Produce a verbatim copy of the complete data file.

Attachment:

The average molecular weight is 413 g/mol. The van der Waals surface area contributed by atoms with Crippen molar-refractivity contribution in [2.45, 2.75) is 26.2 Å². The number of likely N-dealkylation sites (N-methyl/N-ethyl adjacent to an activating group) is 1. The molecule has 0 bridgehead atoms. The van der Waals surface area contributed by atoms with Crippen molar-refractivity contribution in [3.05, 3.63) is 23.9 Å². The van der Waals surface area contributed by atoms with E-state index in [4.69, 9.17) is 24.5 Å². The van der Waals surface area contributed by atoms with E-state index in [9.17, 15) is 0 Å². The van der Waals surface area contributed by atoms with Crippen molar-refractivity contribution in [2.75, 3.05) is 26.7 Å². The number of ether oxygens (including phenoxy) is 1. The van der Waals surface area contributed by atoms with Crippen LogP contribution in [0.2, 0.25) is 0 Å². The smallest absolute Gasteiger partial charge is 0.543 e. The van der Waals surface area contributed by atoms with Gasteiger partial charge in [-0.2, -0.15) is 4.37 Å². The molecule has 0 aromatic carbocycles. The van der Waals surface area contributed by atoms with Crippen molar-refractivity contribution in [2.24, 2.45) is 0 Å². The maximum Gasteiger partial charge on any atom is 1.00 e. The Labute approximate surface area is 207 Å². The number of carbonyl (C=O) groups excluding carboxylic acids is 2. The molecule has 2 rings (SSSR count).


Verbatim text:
The average molecular weight is 413 g/mol. The van der Waals surface area contributed by atoms with Crippen molar-refractivity contribution in [2.45, 2.75) is 26.2 Å². The number of likely N-dealkylation sites (N-methyl/N-ethyl adjacent to an activating group) is 1. The molecule has 0 bridgehead atoms. The van der Waals surface area contributed by atoms with Crippen molar-refractivity contribution in [3.05, 3.63) is 23.9 Å². The van der Waals surface area contributed by atoms with E-state index in [4.69, 9.17) is 24.5 Å². The van der Waals surface area contributed by atoms with E-state index in [9.17, 15) is 0 Å². The van der Waals surface area contributed by atoms with Crippen molar-refractivity contribution in [2.75, 3.05) is 26.7 Å². The number of ether oxygens (including phenoxy) is 1. The van der Waals surface area contributed by atoms with Crippen LogP contribution in [0.2, 0.25) is 0 Å². The smallest absolute Gasteiger partial charge is 0.543 e. The van der Waals surface area contributed by atoms with Gasteiger partial charge in [-0.2, -0.15) is 4.37 Å². The molecule has 0 aromatic carbocycles. The van der Waals surface area contributed by atoms with Crippen molar-refractivity contribution in [2.24, 2.45) is 0 Å². The maximum Gasteiger partial charge on any atom is 1.00 e. The Labute approximate surface area is 207 Å². The number of carbonyl (C=O) groups excluding carboxylic acids is 2. The molecule has 2 rings (SSSR count).